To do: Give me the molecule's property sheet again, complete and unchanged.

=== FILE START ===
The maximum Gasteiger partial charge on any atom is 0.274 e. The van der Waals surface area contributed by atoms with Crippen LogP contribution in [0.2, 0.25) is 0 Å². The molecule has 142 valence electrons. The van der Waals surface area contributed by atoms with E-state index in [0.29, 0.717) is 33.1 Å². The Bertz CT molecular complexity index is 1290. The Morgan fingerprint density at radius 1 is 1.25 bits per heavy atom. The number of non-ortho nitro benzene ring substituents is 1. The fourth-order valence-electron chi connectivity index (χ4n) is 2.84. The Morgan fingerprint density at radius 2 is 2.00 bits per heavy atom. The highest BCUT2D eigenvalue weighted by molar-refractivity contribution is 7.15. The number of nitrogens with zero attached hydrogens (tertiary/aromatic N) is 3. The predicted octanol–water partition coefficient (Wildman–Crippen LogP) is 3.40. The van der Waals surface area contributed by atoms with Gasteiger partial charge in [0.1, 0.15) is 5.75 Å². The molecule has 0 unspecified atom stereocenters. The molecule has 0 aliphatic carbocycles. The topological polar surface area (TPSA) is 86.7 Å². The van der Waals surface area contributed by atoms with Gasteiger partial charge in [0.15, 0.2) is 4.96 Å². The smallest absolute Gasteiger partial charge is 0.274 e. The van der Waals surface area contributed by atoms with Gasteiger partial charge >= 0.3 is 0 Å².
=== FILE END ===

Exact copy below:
The maximum Gasteiger partial charge on any atom is 0.274 e. The van der Waals surface area contributed by atoms with Crippen LogP contribution in [0.2, 0.25) is 0 Å². The molecule has 142 valence electrons. The van der Waals surface area contributed by atoms with E-state index in [0.29, 0.717) is 33.1 Å². The Bertz CT molecular complexity index is 1290. The Morgan fingerprint density at radius 1 is 1.25 bits per heavy atom. The number of non-ortho nitro benzene ring substituents is 1. The fourth-order valence-electron chi connectivity index (χ4n) is 2.84. The Morgan fingerprint density at radius 2 is 2.00 bits per heavy atom. The highest BCUT2D eigenvalue weighted by molar-refractivity contribution is 7.15. The number of nitrogens with zero attached hydrogens (tertiary/aromatic N) is 3. The predicted octanol–water partition coefficient (Wildman–Crippen LogP) is 3.40. The van der Waals surface area contributed by atoms with Gasteiger partial charge in [0.1, 0.15) is 5.75 Å². The molecule has 0 unspecified atom stereocenters. The molecule has 0 aliphatic carbocycles. The topological polar surface area (TPSA) is 86.7 Å². The van der Waals surface area contributed by atoms with Gasteiger partial charge in [0.15, 0.2) is 4.96 Å². The smallest absolute Gasteiger partial charge is 0.274 e. The van der Waals surface area contributed by atoms with Gasteiger partial charge >= 0.3 is 0 Å².